Stress; Control It, Change It or Let It Go!
by Simma Lieberman
Speaker, Trainer and Coach
Have you ever tried to control other people? Who gets stressed out? Have you ever tried to control things or events over which you had no control? Do you find that stressful?
There are different typed of stressful situations. Some, like people interrupting you all the time, you can control. You can let the interrupters know you are busy and don't have time to talk.
Other stresses, like rush hour traffic, are usually beyond your control. But there are some things about rush hour traffic that you can personally change which may help; taking a different route, for example, or traveling at a different time. Of course, these changes are not always possible. In that case, you have to change your attitude about the situation, in order to lessen the stress. You can listen to music or educational tapes or books-on-tape. Rush hour traffic won't seem as frustrating because you'll be doing something to help keep your mind off the traffic and other drivers.
In order to let go of commute stress, you have to accept the situation. You must accept that you cannot control the traffic, no matter how much you yell and gesture at other drivers to speed up. A stressful commute can ruin your whole day, don't let it! Accept that, if you are unable to change your route, or your time of travel, you are powerless over everything on the road, with the exception of your car and your attitude. Control your attitude, let go of the traffic, and you can control your stress!
You can learn to manage a great deal of your stress by asking looking at each stressor and asking yourself "Can I control it, can I change it, or do I need to learn to let it go?
The "control, change, or let go" concept is an important key to stress management. We spend too much time worrying about things over which we have no control that we have no energy left to control the things we can. We become so overwhelmed, that we feel like our whole life is out of control and we'll never catch up. Once you understand the "control, change, or let go" concept and start putting it into practice you will be able to deal much better with stressful situations.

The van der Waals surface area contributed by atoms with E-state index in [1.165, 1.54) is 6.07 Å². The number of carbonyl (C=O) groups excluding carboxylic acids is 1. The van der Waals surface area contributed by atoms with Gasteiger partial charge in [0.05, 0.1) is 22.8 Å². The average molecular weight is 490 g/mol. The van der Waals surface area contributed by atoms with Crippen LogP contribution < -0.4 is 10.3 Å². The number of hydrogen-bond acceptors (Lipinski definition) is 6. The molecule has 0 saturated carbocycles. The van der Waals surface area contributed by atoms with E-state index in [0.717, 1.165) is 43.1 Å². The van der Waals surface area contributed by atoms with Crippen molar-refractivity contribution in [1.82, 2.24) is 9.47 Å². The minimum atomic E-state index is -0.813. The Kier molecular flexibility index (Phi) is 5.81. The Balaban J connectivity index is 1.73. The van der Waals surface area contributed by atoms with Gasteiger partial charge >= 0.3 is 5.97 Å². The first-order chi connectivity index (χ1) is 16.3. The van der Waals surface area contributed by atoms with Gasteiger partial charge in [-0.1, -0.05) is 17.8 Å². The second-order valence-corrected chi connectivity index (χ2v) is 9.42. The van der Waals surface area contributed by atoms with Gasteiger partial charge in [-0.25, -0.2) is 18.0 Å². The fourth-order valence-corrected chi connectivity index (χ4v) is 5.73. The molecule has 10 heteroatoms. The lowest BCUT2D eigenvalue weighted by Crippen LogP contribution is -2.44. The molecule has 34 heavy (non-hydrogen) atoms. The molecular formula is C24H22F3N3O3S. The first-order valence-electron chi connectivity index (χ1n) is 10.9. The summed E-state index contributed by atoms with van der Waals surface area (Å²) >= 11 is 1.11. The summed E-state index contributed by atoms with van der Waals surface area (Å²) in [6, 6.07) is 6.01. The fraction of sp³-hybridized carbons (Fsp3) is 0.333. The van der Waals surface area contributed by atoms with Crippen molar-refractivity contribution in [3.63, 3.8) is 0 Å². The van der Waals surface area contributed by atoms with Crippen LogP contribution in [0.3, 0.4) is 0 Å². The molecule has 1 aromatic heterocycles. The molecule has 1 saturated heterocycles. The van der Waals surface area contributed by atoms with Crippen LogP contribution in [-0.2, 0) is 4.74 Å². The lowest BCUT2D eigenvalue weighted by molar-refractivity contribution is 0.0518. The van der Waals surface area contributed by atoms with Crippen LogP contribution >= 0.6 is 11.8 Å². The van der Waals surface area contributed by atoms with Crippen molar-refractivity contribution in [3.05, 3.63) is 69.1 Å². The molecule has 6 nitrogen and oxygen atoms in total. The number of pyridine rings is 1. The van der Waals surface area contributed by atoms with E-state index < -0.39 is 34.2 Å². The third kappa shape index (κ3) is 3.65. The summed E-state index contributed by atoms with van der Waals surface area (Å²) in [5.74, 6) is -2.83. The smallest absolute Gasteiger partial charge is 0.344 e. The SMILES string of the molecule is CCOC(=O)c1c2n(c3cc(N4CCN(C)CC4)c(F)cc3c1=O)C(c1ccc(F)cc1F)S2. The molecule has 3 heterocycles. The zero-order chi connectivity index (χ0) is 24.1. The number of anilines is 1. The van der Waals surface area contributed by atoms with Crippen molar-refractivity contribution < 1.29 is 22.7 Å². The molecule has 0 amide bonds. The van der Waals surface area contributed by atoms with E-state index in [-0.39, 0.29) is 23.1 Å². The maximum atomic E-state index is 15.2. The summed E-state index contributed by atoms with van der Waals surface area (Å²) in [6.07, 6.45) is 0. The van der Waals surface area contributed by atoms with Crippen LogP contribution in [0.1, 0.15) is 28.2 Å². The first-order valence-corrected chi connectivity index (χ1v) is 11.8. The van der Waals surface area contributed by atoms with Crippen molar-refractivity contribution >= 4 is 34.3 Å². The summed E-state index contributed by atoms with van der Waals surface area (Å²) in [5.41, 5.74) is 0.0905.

So much of our stress comes from trying to control other people, places and things when we simply cannot. We are the ones who end up with the stress and resulting headaches! The people we try to control go home, or simply ignore us, barely giving us a thought. That's why it is so easy to build up resentments against other people in situations or jobs when we don't think we have much control.
On the job, it impedes productivity and healthy teamwork. People tend to blame other people. If you are stressed out because of others, it's important to go through the steps of control, change and letting go. Unless you are ready to leave your job, family, or the planet earth, chances are you will continue working or being around the "stressful people." Ask yourself if the other person is actually a "stress carrier," or simply has a different style.
Letting go is a process. It takes time, and doesn't always happen at once just because we will it. We have to use our thoughts to control our emotions and our actions. Remind yourself that there are people and events you cannot control. All you can control is your attitude and your reactions. Its possible to change yourself-talk about the situation. Identify which stresses you can control, take appropriate action, and learn to let go of the things you can't.
Pick something in your life that stresses you out. Can you control it? If so, what can you do? Can you change it? If so, how? Perhaps you can only change or control a part of it. Do you need to let it go? If so, what can you do in order to let go?
You can view life as unexpected and exciting or your can view it as scary because you don't know what the future holds. Take charge; take control or let it go. The choice is yours!
�2006 by Simma Lieberman. All rights reserved.
Simma Lieberman is a consultant, speaker and author. She works with organizations to create environments where people can do their best work. Contact Simma at (510)-527-0700 to discuss how she can help you and the people in your organization break the stress cycle and develop a more balanced life. Visit her website at www.simmalieberman.com and subscribe for free monthly newsletter.